Areas of Research within the Discipline of Pathology
The Discipline of Pathology undertakes postgraduate teaching and research for the Faculties of Medicine, Science and Dentistry. Its principal areas of basic research include:
- The effects of alcohol and drugs on the central nervous system using morphological, neurohistochemical and image analysis techniques.
- Cooperative studies with others in the Faculty of Medicine in the field of neurological research.
- Regulation of proliferation of normal and leukaemic lymphocytes.
- Immunopathology of infectious diseases, particularly malaria.
- Role of tumour necrosis factor in disease.
- Studies of DNA transfection and cell fusion using tissue culture lines to study the induction and expression of metastasis in neoplastic epithelial cells.
- Studies of the role of mammalian collagenase and other degradative enzymes in tumour invasion.
- Studies of the inflammatory response in animal models.
- Axonal regeneration and the pathology of motor neuron diseases.
- Neuro-anatomical studies on brain ageing.
- Comparative neuropathology of memory disorders.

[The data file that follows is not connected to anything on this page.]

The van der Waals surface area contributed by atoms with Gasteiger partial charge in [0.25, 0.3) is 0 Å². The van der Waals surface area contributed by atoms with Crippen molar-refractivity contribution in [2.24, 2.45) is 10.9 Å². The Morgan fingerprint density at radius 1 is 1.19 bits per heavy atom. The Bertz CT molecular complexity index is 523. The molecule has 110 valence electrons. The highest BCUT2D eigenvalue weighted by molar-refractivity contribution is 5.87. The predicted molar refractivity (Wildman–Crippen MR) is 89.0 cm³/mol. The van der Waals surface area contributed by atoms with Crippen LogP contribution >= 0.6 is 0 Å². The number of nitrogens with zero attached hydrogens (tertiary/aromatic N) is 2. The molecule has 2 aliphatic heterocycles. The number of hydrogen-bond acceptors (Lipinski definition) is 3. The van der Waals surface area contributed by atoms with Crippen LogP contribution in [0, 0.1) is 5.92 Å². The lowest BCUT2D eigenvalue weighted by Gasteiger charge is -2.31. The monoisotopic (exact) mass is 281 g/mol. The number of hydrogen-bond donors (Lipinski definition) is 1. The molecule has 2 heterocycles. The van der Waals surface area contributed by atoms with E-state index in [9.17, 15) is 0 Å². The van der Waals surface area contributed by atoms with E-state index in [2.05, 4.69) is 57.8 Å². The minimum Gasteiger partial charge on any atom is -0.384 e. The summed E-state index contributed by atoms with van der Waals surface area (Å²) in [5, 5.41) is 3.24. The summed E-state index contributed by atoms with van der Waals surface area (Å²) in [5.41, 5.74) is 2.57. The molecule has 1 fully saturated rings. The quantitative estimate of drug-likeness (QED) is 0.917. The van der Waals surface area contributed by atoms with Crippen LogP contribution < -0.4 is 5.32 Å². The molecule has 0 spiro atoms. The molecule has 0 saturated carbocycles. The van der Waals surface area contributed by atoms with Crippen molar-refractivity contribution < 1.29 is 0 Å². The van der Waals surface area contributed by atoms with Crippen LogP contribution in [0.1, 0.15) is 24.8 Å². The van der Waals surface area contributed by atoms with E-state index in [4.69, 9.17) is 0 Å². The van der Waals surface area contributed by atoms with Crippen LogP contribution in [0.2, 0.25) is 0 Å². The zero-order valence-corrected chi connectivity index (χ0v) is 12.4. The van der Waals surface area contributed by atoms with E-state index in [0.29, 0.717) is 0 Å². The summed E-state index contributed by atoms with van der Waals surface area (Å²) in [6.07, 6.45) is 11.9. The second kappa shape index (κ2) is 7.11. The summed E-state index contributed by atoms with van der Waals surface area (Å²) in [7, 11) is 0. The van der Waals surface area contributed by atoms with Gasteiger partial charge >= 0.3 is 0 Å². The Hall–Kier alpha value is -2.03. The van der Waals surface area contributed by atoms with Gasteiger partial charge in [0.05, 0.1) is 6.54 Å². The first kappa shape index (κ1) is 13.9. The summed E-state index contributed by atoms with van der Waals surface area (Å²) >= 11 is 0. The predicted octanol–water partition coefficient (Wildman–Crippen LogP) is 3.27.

- Effects of cell cycle and the vertebrate cellular response to flavivirus infection.
- Importance of Langerhans cells of the skin in the generation of immunity to flavivirus infection.
- The immunobiology of the foeto-maternal interace during implantation.
- Nuclear Magnetic Resonance studies of cell membrane architectural changes in activating cells of the immune system.
- Molecular structure and function of proteins.
- The pathology of malignant melanoma and other melanocytic lesions.
How to Apply
Information regarding how to apply for a postgraduate research program, including deadlines for applications, can be found here: http://sydney.edu.au/science/fstudent/postgrad/entry/research.shtml
Please contact the Postgraduate Coordinator, Assoc Prof Paul Witting, for general enquiries regarding postgraduate research. Email: Phone: +61 2 9114 0524
If you are interested in undertaking a research project within the Discipline then you should initially contact the Research Unit/Laboratory Leader.